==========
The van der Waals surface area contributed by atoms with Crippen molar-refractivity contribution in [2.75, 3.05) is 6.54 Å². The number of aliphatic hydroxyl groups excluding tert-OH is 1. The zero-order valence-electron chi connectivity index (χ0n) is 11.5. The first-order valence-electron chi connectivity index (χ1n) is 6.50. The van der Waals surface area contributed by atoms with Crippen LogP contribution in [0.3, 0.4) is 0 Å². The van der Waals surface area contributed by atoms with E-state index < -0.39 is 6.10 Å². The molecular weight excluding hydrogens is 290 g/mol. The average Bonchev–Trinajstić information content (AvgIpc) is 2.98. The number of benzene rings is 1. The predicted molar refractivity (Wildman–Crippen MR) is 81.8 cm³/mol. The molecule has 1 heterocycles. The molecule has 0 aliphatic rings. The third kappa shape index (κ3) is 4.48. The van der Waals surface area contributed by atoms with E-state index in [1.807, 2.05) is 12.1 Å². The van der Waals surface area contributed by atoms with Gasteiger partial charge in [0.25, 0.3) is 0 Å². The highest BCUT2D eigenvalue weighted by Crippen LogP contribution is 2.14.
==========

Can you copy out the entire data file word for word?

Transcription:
The van der Waals surface area contributed by atoms with Crippen molar-refractivity contribution in [2.75, 3.05) is 6.54 Å². The number of aliphatic hydroxyl groups excluding tert-OH is 1. The zero-order valence-electron chi connectivity index (χ0n) is 11.5. The first-order valence-electron chi connectivity index (χ1n) is 6.50. The van der Waals surface area contributed by atoms with Crippen LogP contribution in [0.3, 0.4) is 0 Å². The van der Waals surface area contributed by atoms with E-state index < -0.39 is 6.10 Å². The molecular weight excluding hydrogens is 290 g/mol. The average Bonchev–Trinajstić information content (AvgIpc) is 2.98. The number of benzene rings is 1. The predicted molar refractivity (Wildman–Crippen MR) is 81.8 cm³/mol. The molecule has 1 heterocycles. The molecule has 0 aliphatic rings. The third kappa shape index (κ3) is 4.48. The van der Waals surface area contributed by atoms with E-state index in [1.807, 2.05) is 12.1 Å². The van der Waals surface area contributed by atoms with Gasteiger partial charge in [0.25, 0.3) is 0 Å². The highest BCUT2D eigenvalue weighted by Crippen LogP contribution is 2.14.